U.S. Junior Amateur Golf Championship

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The United States Junior Amateur Championship is one of the thirteen U.S. national golf championships organized by the United States Golf Association. It is open to amateur boys who are under 18 on the last day of the competition and have a USGA Handicap Index of 6.4 or less. The competition was established in 1948. It consists of two days of stroke play, with the leading 64 competitors then playing a match play competition to decide the champion.

The first tournament in 1948 was won by Dean Lind from a field of 495 entries. In 1999, the tournament set a record with 4,508 entries. Only two players have won the championship multiple times: Tiger Woods won the tournament for three consecutive years beginning in 1991; Jordan Spieth won in 2009 and 2011.[1] In 2010, Jim Liu, at 14 years, 11 months, became the youngest champion ever, breaking Woods' mark of 15 years and 220 days.[2]

The number of winners who have gone on to become leading professionals is quite modest. This reflects not only the young age of the competitors, but the more random results of match play tournaments compared to stroke play events. Apart from Woods, well known winners include Johnny Miller (1964), David Duval (1989), and Hunter Mahan (1999). Jack Nicklaus's best result was a semifinal loss.

The equivalent competition for girls is the U.S. Girls' Junior Championship.

Winners[edit]

Year Winner Country
2014 Will Zalatoris  United States
2013 Scottie Scheffler  United States
2012 Andy Hyeon Bo Shim  South Korea[3]
2011 Jordan Spieth  United States
2010 Jim Liu  United States
2009 Jordan Spieth  United States
2008 Cameron Peck  United States
2007 Cory Whitsett  United States
2006 Philip Francis  United States
2005 Kevin Tway  United States
2004 Sihwan Kim  South Korea[4]
2003 Brian Harman  United States
2002 Charlie Beljan  United States
2001 Henry Liaw  United States
2000 Matthew Rosenfeld  United States
1999 Hunter Mahan  United States
1998 James Oh  United States
1997 Jason Allred  United States
1996 Shane McMenamy  United States
1995 D. Scott Hailes  United States
1994 Terry Noe  South Korea
1993 Tiger Woods  United States
1992 Tiger Woods  United States
1991 Tiger Woods  United States
1990 Matthew Todd  United States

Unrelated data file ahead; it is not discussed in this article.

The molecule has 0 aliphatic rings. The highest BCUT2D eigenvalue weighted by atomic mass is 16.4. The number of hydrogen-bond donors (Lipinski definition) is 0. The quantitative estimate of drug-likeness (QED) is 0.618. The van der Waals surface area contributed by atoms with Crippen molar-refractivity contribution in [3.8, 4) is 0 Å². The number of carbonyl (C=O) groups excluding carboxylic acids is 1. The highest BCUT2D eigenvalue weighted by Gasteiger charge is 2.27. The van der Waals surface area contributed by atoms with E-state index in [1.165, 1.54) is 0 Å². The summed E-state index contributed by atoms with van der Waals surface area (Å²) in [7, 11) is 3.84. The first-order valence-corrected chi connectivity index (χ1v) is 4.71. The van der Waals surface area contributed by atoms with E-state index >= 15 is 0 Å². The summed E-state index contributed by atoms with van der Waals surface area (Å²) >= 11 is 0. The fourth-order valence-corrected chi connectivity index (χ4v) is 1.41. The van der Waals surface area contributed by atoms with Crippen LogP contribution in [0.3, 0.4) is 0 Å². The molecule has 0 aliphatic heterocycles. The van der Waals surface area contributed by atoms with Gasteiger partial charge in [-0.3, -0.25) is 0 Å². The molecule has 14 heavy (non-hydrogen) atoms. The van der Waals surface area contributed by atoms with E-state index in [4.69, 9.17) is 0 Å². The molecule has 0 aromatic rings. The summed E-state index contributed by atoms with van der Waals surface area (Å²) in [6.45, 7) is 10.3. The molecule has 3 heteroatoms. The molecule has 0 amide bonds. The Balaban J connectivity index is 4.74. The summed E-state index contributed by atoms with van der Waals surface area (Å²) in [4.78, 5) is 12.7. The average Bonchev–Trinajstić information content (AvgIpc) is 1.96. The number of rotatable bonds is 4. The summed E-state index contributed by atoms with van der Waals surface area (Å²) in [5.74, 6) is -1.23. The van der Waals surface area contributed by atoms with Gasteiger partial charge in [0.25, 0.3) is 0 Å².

1989 David Duval  United States
1988 Jason Widener  United States
1987 Brett Quigley  United States
1986 Brian Montgomery  United States
1985 Charlie Rymer  United States
1984 Doug Martin  United States
1983 Tim Straub  United States
1982 Rich Marik  United States
1981 Scott Erickson  United States
1980 Eric Johnson  United States
1979 Jack Larkin  United States
1978 Donald Hurter  United States
1977 Willie Wood  United States
1976 Madden Hatcher III  United States
1975 Brett Mullin  United States
1974 David Nevatt  United States
1973 Jack Renner  United States
1972 Bob Byman  United States
1971 Mike Brannan  United States
1970 Gary Koch  United States
1969 Aly Trompas  United States
1968 Eddie Pearce  United States
1967 John T. Crooks  United States
1966 Gary Sanders  United States
1965 James Masserio  United States
1964 Johnny Miller  United States
1963 Gregg McHatton  United States
1962 Jim Wiechers  United States
1961 Charles S. McDowell  United States
1960 William L. Tindall  United States
1959 Larry J. Lee  United States
1958 Gordon Baker  United States
1957 Larry Beck  United States
1956 Harlan Stevenson  United States
1955 Billy J. "Cotton" Dunn  United States
1954 Foster Bradley, Jr.  United States
1953 Rex Baxter  United States
1952 Donald M. Bisplinghoff  United States
1951 Tommy Jacobs  United States
1950 Mason Rudolph  United States
1949 Gay Brewer  United States
1948 Dean Lind  United States

Multiple winners[edit]

Notes[edit]

  1. ^ "Live Championship Match Blog". Junior Amateur Blog. USGA. 23 July 2011. Retrieved 23 July 2011. 
  2. ^ Lavner, Ryan (24 July 2010). "Liu, 14, becomes youngest U.S. Junior champ". Golfweek.com. Turnstile Publishing Company. Retrieved 23 July 2011. 
  3. ^ Shim is listed as the third Korean winner of the U.S. Junior. His citizenship at the time of winning the Championship is unknown. The USGA lists him as "of Duluth, Georgia".
  4. ^ Shin was born in South Korea and moved to California with his family in October 2000. His citizenship at the time of winning the Championship is unknown. The USGA lists him as "of Fullerton, California".

External links[edit]